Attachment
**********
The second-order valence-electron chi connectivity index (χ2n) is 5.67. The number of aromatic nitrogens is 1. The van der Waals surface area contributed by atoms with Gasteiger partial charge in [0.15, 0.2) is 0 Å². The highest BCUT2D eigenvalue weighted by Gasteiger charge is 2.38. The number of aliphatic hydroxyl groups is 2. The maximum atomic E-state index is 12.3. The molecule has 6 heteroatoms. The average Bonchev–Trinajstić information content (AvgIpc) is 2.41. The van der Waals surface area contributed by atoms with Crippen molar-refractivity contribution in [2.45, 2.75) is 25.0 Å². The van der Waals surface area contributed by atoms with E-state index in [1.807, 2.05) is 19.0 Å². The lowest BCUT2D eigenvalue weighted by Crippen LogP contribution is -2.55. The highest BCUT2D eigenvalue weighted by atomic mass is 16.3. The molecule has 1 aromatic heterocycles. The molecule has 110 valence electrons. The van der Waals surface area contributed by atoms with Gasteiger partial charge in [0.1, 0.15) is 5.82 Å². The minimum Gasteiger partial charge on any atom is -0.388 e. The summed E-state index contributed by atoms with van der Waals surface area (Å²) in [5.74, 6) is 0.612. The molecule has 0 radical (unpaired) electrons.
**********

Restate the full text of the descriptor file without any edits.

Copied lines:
The second-order valence-electron chi connectivity index (χ2n) is 5.67. The number of aromatic nitrogens is 1. The van der Waals surface area contributed by atoms with Gasteiger partial charge in [0.15, 0.2) is 0 Å². The highest BCUT2D eigenvalue weighted by Gasteiger charge is 2.38. The number of aliphatic hydroxyl groups is 2. The maximum atomic E-state index is 12.3. The molecule has 6 heteroatoms. The average Bonchev–Trinajstić information content (AvgIpc) is 2.41. The van der Waals surface area contributed by atoms with Crippen molar-refractivity contribution in [2.45, 2.75) is 25.0 Å². The van der Waals surface area contributed by atoms with E-state index in [1.807, 2.05) is 19.0 Å². The lowest BCUT2D eigenvalue weighted by Crippen LogP contribution is -2.55. The highest BCUT2D eigenvalue weighted by atomic mass is 16.3. The molecule has 1 aromatic heterocycles. The molecule has 110 valence electrons. The van der Waals surface area contributed by atoms with Gasteiger partial charge in [0.1, 0.15) is 5.82 Å². The minimum Gasteiger partial charge on any atom is -0.388 e. The summed E-state index contributed by atoms with van der Waals surface area (Å²) in [5.74, 6) is 0.612. The molecule has 0 radical (unpaired) electrons.